The Equal Employment Opportunity Commission (EEOC) enforces Title VII of the Civil Rights Act, which, among other things, forbids employers from treating job applicants and employees less favorably because of their religious beliefs.
The Equal Employment Opportunity Commission (EEOC) enforces the Age Discrimination in Employment Act of 1967 (ADEA). The Act forbids treating job applicants and employees less favorably because they are age 40 or older. Consequently, employers must not make decisions regarding hiring, firing, pay, job assignments, promotions, layoff, training, fringe benefits or any other term or condition of employment based on an individual's age.
A gym teacher has sued Trinity School in Manhattan alleging that the school violated anti-discrimination laws by firing him because he is a straight married man with children, and that his lesbian boss gave preferential treatment to younger, single females without children.
U.S. regulators signaled their intention to continue aggressive enforcement of anti-money laundering (AML) laws by using the Bank Secrecy Act — a law generally used to target large banks and financial institutions — to charge the owners of two companies that sell fake-hair products with AML violations. Shake-N-Go Fashion and Model Hair Fashion, which share the same owners, agreed to pay $15 million to settle allegations that they allowed customers to structure payments in a way that avoided federal reporting requirements.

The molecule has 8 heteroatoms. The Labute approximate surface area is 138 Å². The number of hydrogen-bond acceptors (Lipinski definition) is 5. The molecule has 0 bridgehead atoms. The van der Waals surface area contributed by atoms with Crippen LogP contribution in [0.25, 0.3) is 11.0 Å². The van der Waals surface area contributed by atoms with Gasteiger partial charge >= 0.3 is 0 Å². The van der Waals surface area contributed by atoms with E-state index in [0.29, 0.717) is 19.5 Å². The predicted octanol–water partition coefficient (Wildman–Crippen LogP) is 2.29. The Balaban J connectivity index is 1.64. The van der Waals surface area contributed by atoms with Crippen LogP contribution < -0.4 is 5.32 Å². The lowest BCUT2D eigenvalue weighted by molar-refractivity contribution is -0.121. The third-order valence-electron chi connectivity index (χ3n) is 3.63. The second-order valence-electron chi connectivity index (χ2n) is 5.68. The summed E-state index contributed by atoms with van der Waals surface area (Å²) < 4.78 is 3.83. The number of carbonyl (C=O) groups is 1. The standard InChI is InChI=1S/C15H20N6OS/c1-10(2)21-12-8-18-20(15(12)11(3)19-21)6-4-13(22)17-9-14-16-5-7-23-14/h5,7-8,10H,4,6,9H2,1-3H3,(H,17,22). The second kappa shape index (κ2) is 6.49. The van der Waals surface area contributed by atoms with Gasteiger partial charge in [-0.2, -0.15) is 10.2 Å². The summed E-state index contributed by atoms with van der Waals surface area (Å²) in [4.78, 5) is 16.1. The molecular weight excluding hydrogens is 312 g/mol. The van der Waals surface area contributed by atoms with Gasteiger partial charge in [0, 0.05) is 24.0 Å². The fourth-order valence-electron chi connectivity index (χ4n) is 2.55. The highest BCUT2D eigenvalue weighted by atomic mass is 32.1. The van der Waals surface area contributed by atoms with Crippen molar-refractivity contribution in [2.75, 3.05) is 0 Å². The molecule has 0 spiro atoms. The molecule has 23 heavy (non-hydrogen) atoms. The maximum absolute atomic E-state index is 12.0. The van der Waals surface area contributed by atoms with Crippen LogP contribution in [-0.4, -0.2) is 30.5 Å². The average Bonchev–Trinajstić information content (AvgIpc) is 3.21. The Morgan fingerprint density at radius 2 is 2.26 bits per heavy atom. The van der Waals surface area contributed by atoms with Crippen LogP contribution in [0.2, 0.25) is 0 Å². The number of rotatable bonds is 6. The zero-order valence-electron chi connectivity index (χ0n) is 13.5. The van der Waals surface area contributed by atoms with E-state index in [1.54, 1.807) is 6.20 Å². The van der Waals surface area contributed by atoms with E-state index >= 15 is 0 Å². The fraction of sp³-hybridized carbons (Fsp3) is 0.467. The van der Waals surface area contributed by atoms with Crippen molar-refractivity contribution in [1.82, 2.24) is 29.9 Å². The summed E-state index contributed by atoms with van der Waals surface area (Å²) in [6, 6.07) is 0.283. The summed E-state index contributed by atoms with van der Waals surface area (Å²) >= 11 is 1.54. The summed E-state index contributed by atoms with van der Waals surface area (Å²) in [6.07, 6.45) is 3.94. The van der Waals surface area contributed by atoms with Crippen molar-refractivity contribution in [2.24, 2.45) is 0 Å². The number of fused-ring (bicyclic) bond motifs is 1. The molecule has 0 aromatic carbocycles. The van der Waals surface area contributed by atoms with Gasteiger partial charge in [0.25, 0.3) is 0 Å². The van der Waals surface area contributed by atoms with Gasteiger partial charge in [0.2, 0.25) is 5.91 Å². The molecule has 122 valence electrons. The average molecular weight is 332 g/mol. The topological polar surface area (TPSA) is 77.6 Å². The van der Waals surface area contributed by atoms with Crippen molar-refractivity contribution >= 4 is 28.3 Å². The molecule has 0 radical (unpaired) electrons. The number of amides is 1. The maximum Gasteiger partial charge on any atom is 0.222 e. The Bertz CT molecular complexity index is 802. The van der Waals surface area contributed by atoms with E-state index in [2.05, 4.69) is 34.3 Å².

Employers should re-examine their parental-leave policies in light of changing views of the father's role in the family. When considering such policies and whether they are unlawfully discriminatory, it is important to appreciate the difference between time off related to pregnancy and related medical conditions, on the one hand, and time off related to childcare on the other.
Survey data and federal statistics suggest that employers and employees are becoming less tolerant and accommodating of religious differences. The trend, if borne out, will have important legal implications for employers, especially those with diverse workforces.
Last year was a busy one for the U.S. Equal Employment Opportunity Commission (EEOC), according to a report by the law firm Seyfarth Shaw LLP. During the fiscal year ending September 30, 2013, the EEOC sharpened its focus on cases involving systemic discrimination and the Americans with Disabilities Act (ADA). However, the agency achieved mixed results in litigation and monetary penalties were down slightly from 2012.
Target's recent data breach affected some 40 million shoppers, highlighting the growing risk for businesses in a digital world. Computer failures, human error, employee wrongdoing and theft all can cause data breaches that compromise customer and company data. It is imperative that businesses adopt or update their data security measures and corresponding data breach response plans. Failure to do so can lead to lost customers and revenue, significant fines and costly litigation.
The Federal Trade Commission (FTC) has announced settlement of charges against Accretive Health, Inc. The FTC had alleged that Accretive engaged in an unfair business practice when it failed "to employ reasonable and appropriate measures to protect personal information against unauthorized access."
Three law firms — Gibson, Dunn & Crutcher, Hughes Hubbard & Reed and Shearman & Sterling — recently issued reports in which they anticipated vigorous enforcement of the Foreign Corrupt Practices Act (FCPA) higher criminal penalties, increased international cooperation and a continued focus on prosecution of individuals in 2014. The firms' review of the government's 2013 FCPA activity found a commitment to crack down on egregious bribery practices to obtain overseas business and the use of more innovative methods in investigating and prosecuting violations. Despite a drop in the number of FCPA cases filed in 2013, these efforts resulted in a record $3.4 billion in monetary sanctions.